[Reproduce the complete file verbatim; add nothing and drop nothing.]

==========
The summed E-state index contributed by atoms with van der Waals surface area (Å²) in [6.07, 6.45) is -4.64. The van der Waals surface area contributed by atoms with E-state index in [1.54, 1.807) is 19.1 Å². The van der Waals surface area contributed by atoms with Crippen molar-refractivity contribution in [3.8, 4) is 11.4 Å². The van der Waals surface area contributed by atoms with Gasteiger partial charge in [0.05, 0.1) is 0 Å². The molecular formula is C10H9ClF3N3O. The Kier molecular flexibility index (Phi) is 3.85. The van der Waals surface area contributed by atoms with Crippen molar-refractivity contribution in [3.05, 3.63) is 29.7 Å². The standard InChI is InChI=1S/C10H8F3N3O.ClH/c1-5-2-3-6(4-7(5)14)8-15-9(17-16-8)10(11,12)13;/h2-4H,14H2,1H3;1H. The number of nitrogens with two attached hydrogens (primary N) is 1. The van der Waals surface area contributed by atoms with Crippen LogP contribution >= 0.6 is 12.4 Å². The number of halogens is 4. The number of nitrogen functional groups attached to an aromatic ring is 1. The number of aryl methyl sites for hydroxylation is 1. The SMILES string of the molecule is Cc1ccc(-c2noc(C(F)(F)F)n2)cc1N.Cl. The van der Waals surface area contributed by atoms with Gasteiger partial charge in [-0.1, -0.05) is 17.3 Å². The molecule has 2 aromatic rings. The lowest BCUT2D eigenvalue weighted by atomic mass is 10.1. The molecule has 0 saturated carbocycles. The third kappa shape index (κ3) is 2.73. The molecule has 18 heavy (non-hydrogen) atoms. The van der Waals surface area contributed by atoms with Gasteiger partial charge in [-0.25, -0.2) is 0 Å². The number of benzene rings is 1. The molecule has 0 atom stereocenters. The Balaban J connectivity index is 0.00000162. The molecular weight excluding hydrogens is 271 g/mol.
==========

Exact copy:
The summed E-state index contributed by atoms with van der Waals surface area (Å²) in [6.07, 6.45) is -4.64. The van der Waals surface area contributed by atoms with E-state index in [1.54, 1.807) is 19.1 Å². The van der Waals surface area contributed by atoms with Crippen molar-refractivity contribution in [3.8, 4) is 11.4 Å². The van der Waals surface area contributed by atoms with Gasteiger partial charge in [0.05, 0.1) is 0 Å². The molecular formula is C10H9ClF3N3O. The Kier molecular flexibility index (Phi) is 3.85. The van der Waals surface area contributed by atoms with Crippen molar-refractivity contribution in [3.05, 3.63) is 29.7 Å². The standard InChI is InChI=1S/C10H8F3N3O.ClH/c1-5-2-3-6(4-7(5)14)8-15-9(17-16-8)10(11,12)13;/h2-4H,14H2,1H3;1H. The number of nitrogens with two attached hydrogens (primary N) is 1. The van der Waals surface area contributed by atoms with Crippen LogP contribution >= 0.6 is 12.4 Å². The number of halogens is 4. The number of nitrogen functional groups attached to an aromatic ring is 1. The number of aryl methyl sites for hydroxylation is 1. The SMILES string of the molecule is Cc1ccc(-c2noc(C(F)(F)F)n2)cc1N.Cl. The van der Waals surface area contributed by atoms with Gasteiger partial charge in [-0.1, -0.05) is 17.3 Å². The molecule has 2 aromatic rings. The lowest BCUT2D eigenvalue weighted by atomic mass is 10.1. The molecule has 0 saturated carbocycles. The third kappa shape index (κ3) is 2.73. The molecule has 18 heavy (non-hydrogen) atoms. The van der Waals surface area contributed by atoms with Gasteiger partial charge in [-0.25, -0.2) is 0 Å². The number of benzene rings is 1. The molecule has 0 atom stereocenters. The Balaban J connectivity index is 0.00000162. The molecular weight excluding hydrogens is 271 g/mol.